Both subjects are prone to battle, but not a fight against someone or something. In chess as in tai chi the mistakes count, movement of a piece is your ticket to victory or defeat, and a player must transform its mindset into a more strategic one.

What is the key?

In tai chi, for instance, each opponent tries to outsmart the other one by using patience, discipline, and determination as key factors for achieving victory. Self-inquiry is what lies beneath the surface. In both games or disciplines; the key is to go beyond your limits; identify your opponents’ weaknesses and used them.

Author Josh Waitzkin speaks about two complexed mysteries and exceptional disciplines: chess and tai chi, Chinese martial art.

His mastery of chess guides him still through life; he was a national youth champion in chess and a world champion in tai chi. These titles gave him the credibility to freely express the similarities that exist between these two.

In “The Art of Learning” book the theories are designed to help the readers in many different ways by answering many different mysteries. The book is also enriched with plenty of learning techniques capable of helping individuals in any industry.

Even though his story is written in an engaging way it lacks theoretical speculation, however, his theories are more than capable of expanding reader’s knowledge in numerous subjects.

Key Lessons from “The Art of Learning”

  1. Meditation is key
  2. Practice makes perfect
  3. Don’t be afraid to lose

Meditation is key

It is one thing to have a private, peaceful and quiet place for meditation; it is something else to apply that peacefulness in combat. So every person’s imperative must be to learn how to meditate anywhere, at any time. Transform yourself completely and understand the true meaning of happiness.

Practice makes perfect

Obviously, greatness requires patience and determination. However, there is one thing more important than these two- Practice! When you face your opponent openly (no matter the game), you’ll have to put your skill to the test. It is impossible to win if you employ predictable moves and strategies. Instead, a real master is flexible and has plenty solutions.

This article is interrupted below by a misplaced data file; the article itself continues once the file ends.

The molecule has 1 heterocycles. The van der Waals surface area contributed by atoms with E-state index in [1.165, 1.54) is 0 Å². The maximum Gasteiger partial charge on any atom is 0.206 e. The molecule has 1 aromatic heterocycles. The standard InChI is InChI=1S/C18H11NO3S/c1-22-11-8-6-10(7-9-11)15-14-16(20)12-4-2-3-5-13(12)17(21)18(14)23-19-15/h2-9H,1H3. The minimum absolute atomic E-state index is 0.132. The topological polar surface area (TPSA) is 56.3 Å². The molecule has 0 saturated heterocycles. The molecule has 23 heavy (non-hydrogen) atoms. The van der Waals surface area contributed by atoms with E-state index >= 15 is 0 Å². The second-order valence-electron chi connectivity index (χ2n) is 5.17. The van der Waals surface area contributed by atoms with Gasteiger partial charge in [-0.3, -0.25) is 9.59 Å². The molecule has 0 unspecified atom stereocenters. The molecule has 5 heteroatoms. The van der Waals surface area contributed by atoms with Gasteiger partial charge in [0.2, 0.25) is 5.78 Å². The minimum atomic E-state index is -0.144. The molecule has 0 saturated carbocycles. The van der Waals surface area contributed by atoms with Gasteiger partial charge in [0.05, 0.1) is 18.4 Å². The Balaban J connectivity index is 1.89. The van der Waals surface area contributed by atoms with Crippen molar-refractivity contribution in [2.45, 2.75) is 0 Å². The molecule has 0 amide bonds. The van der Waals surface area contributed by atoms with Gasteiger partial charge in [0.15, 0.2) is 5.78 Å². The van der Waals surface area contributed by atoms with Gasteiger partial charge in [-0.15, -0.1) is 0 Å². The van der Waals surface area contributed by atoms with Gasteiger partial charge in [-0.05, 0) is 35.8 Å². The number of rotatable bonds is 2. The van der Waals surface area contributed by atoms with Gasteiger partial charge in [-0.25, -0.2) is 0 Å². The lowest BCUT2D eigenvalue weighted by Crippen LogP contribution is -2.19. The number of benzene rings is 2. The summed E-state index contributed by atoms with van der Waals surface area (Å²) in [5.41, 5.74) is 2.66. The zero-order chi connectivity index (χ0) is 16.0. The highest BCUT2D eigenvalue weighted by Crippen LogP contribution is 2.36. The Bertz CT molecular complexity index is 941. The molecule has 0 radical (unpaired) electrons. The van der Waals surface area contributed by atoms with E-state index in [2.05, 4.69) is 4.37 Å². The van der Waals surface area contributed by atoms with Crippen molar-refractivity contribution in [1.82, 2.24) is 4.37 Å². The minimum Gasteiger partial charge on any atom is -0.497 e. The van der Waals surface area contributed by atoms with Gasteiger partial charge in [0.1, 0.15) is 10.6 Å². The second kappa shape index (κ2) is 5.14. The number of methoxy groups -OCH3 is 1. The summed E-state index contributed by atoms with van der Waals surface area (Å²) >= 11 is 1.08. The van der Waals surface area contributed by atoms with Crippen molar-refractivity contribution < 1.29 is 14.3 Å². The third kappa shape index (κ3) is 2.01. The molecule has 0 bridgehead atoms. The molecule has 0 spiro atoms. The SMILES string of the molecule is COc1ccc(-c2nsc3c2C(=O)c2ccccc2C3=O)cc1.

Don’t be afraid to lose

What is the best way to improve? The only way would be to play or confront superior opponents. Courageous people know how to lose, they are not afraid of defeat, so they are willing to face stronger opponents in pursuance of real knowledge and wisdom.

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“The Art of Learning” Quotes

[bctt tweet="Musicians, actors, athletes, philosophers, scientists, writers understand that brilliant creations are often born of small errors." username="get12min"]

[bctt tweet=“Instead of running from our emotions or being swept away by their initial gusts, we should learn to sit with them, become at peace with their unique flavors, and ultimately discover deep pools of inspiration.” username=“get12min”]

[bctt tweet=“It is rarely a mysterious technique that drives us to the top, but rather a profound mastery of what may well be a basic skill set.” username=“get12min”]

[bctt tweet=“Mental resilience is arguably the most critical trait of a world-class performer, and it should be nurtured continuously.” username=“get12min”]

[bctt tweet=“But as with all skills, the most sophisticated techniques tend to have their foundation in the simplest of principles.” username=“get12min”]

Our Critical Review

Even if you are not Chess or Tai Chi fan, we promise that you will not wish for this book to end. Our judgment is based on numerous facts, including unique info about the similarities between the East and the West.